Thursday, 15 November 2018

Hope vs Skepticism

What if we cannot know the final judgement (either in Christian terms or in ordinary day to day life experience)? 
  • Suspend judgement.
  • In suspending judgement we can either have the attitude of a skeptic and say 'nothing can be known - end of everything!' Or have hope!  
  • Neither despair nor presumption. 
  • Which of the two attitudes (skepticism or hope) we adopt decides the mood. 


Tuesday, 13 November 2018

Respect

You don't throw a whole life away just because it's banged up a little... 
That's one of the punch lines from the movie Seabiscuit

Why respect some great thinker, politician or celebrity if somewhere in his or her speeches or texts he or she has a very "biased" opinion about a certain group of people?  Why respect Kant and Hume, if they strongly felt that the whites were superior to the coloured skin? Why read and appreciate Aristotle if he felt men were superior to women?  Source: Aeon

  • Disrespecting the whole person and all his or her writings betrays a profound lack of understanding of how socially we are influenced, even the greatest of minds of any time. 
  • Never take one of their personal convictions to be the bedrock of all their thought and philosophy.  
  • We are judging them by today's standards and cultural openness - something that they did not have the privilege to in their times.  
  • While an individual is ultimately responsible for his own thoughts and actions, one cannot be held solely responsible, if the whole ambiance of his lifetime is flawed or biased.  (Jesus saying, "You don't give the dogs food meant for the children")
  • Accepting and admiring the deep thoughts of such men and women, is not affirming their 'racist or sexist' thoughts.  Racism and sexism were never okay, people simply wrongly believed that they were.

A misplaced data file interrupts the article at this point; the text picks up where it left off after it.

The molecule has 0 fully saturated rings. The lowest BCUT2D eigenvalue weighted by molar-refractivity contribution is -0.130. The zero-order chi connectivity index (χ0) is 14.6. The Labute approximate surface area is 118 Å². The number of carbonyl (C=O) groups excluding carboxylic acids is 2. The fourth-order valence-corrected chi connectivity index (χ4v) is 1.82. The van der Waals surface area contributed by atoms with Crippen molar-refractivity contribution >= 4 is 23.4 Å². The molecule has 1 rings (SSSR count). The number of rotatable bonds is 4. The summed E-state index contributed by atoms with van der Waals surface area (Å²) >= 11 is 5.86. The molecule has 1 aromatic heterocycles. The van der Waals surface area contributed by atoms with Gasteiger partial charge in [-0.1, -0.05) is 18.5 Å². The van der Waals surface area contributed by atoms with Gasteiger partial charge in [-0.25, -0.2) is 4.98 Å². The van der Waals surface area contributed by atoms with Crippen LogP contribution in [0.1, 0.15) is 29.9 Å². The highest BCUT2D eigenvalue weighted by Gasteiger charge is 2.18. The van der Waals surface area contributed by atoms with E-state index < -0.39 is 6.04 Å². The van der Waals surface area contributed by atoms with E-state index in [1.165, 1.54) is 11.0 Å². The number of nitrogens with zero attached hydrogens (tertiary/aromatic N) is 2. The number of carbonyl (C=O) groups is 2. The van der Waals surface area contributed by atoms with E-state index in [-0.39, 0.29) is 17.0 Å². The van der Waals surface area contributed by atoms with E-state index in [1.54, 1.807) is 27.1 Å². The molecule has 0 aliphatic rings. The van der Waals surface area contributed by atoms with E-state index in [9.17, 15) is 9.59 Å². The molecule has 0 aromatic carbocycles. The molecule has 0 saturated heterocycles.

• See if their fundamental way of thinking would be negatively prejudiced if applied today. 
Given Aristotle’s openness to evidence and experience, there is no question that today he would need no persuading that women are men’s equals. Hume likewise always deferred to experience, and so would not today be apt to suspect anything derogatory about dark-skinned peoples. In short, we don’t need to look beyond the fundamentals of their philosophy to see what was wrong in how they applied them.
  • Excusing them is not the same as excusing someone who's living today with some of those distorted values. We, the living, have the opportunity to weigh the pros and cons; we have history to learn from; we have the possibility of making amends; we may not be the ones who created such notions but are very much in a position to challenge them; we certainly are 'better equipped'... the dead have no such possibility! 

Thursday, 1 November 2018

Bible as a rule book?

A couple of days ago I was in a group that was discussing the Bible.  One point mentioned therein was that the Bible is not a rule book.  While some felt that it basically boils down to that, others weren't sure.  I feel the book is certainly not a rule book.  It is more of an inspiration and a guide book.  A recommendation of instructions, at the most.  But not merely a list of do's and don'ts.